“It took an ex-physicist—Francis Crick—and a former ornithology student—James Watson—to crack the secret of life. They shared a certain wanderlust, an indifference to boundaries.”
Robert Wright in TIME magazine 1 Wright, Robert. “Molecular Biologists Watson & Crick.” TIME 29 Mar. 1999: Vol. 153 No. 12. More info →

E.O. Wilson has argued that consilience—the “jumping together of knowledge” across disciplines “to create a common groundwork of explanation”—is the most promising path to scientific advancement, intellectual adventure, and human awareness.2 New York: Knopf, 1998.More info → Wilson and other interdisciplinary advocates contend that the breaching of scientific boundaries will lead to other breakthroughs as critical as the cracking of the DNA code.

Today, some analysts claim that academic science has already embraced the idea of consilience and that a transformation is well underway from the traditional manner of doing research—homogeneous, disciplinary, hierarchical—to a new approach that is heterogeneous, interdisciplinary, horizontal, and fluid.3For example, see
→ Cooke, P. 1998. “Introduction: The Origins of the Concept.” In H. Braczik, P. Cooke, & M. Heidenreich (Eds.), Regional Innovation Systems: The Role of Governances in a Globalized World. London, England: UCL Press.
→ Etzkowitz, H. and L. Leydesdorff. 1998. “A Triple Helix of University- Industry-Government Relations: Introduction.” Industry & Higher Education 12 (4): 197-258.
→ Gibbons, M. et al. 1994. The New Production of Knowledge: The Dynamics of Science and Research in Contemporary Societies. London: Sage Publications.
Others, however, suggest that the university’s metamorphosis toward interdisciplinarity 4We use interdisciplinarity here to refer specifically to the integration of different methods and concepts through a cooperative effort by a team of investigators. We do not use the term to refer to simply the representation of different disciplines on a team nor to individuals who may themselves incorporate different disciplines on a project themselves. is nowhere as far along as those in the first camp maintain.5For example, see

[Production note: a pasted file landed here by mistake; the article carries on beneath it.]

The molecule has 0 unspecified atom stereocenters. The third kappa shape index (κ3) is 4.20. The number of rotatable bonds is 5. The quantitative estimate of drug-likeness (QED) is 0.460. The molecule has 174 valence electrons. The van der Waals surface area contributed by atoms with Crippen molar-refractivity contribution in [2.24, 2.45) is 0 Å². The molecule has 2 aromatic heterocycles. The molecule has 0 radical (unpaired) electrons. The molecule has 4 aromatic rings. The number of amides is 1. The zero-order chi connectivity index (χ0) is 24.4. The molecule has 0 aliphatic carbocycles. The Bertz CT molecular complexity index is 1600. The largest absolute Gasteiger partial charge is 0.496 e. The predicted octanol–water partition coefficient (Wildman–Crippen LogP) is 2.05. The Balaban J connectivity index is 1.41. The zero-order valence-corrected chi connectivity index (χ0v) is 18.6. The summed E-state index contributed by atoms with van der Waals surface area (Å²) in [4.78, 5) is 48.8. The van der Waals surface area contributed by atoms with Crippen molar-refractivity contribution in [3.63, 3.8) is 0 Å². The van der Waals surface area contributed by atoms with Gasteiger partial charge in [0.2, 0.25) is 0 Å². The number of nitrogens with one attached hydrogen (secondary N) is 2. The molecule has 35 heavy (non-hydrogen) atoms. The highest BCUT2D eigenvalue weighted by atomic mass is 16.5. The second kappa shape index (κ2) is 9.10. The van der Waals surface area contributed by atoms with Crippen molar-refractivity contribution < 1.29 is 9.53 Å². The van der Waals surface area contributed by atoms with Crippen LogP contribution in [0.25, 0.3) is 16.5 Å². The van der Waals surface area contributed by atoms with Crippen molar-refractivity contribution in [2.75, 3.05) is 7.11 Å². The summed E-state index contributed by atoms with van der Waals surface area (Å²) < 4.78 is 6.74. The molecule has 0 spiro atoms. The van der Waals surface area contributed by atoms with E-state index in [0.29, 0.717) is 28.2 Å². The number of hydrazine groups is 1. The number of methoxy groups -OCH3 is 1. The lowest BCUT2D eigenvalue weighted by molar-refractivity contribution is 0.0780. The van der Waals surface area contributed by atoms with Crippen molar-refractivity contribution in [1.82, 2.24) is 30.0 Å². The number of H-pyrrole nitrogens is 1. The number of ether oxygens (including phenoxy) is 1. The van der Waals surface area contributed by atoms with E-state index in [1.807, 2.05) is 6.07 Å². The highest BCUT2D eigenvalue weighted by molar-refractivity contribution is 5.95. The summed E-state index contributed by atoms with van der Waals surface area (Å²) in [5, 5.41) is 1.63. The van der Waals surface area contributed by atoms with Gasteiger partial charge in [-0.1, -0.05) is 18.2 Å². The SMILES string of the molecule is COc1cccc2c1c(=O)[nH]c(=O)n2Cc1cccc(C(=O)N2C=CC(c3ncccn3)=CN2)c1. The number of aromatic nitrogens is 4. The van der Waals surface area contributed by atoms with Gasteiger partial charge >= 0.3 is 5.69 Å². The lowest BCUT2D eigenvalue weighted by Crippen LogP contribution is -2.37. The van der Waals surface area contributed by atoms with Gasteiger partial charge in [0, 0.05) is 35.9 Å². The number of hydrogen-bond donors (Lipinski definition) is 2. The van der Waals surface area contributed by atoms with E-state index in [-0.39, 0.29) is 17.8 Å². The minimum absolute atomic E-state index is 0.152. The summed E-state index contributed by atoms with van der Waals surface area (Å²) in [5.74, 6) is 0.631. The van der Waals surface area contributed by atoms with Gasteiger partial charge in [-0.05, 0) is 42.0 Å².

→ Hakala, J. and O-H. Ylijoki. 2001. “Research for Whom?” Organization 8 (2): 373-380.
→ Hicks, D. and J. Katz. 1996. “Where is Science Going?” Science Technology and Human Values 21: 379-406.
→ Slaughter, S. and L. Leslie. 1997. Academic Capitalism: Politics, Policies and the Entrepreneurial University. Baltimore: Johns Hopkins University Press.
In fact, some would even argue that there is no empirical evidence of any fundamental change encompassing the university science system.6For example, see
→ Shinn, T. 1999. “Change or Mutation? Reflections on the Foundations of Contemporary Science.” Social Science Information 38: 149-176.
→ Weingart, P. 1997. “From ‘Finalization’ to ‘Mode 2’: Old Wine in New Bottles?” Social Science Information 36: 591-613.
“Many initiatives deemed interdisciplinary are, in fact, merely reconfigurations of old studies.”

Our recent NSF-funded study of interdisciplinary research centers and programs suggests that the latter camp is right to be skeptical. Across the spectrum of higher education, many initiatives deemed interdisciplinary are, in fact, merely reconfigurations of old studies—traditional modes of work patched together under a new label—rather than actual reconceptualizations and reorganizations of new research. It was common to hear, for example, the mechanical engineer, atmospheric physicist, and public policy analyst describing themselves as “coinvestigators on an interdisciplinary project” yet to observe them conducting their respective pieces of the research in near isolation from one another. Conversely, it was rare to encounter the hydrologist, economist, ecologist, and decision manager “collaborating directly with one another in the field” to formulate a new multi-objective integrative model.

Conventional explanations of the failures of interdisciplinary research to gain traction in the academy typically cite the following factors: the lack of funding for such initiatives; the indifference or hostility of scientists to working across established boundaries; and the incompatibility of university incentive and reward structures with interdisciplinary practices.7For example, see
→ Bohen, S. and J. Stiles. 1998. “Experimenting with Models of Faculty Collaboration: Factors that Promote Their Success.” In S. Frost (Ed.), Using Teams in Higher Education: Cultural Foundations for Productive Change. San Francisco: Jossey-Bass Publishers.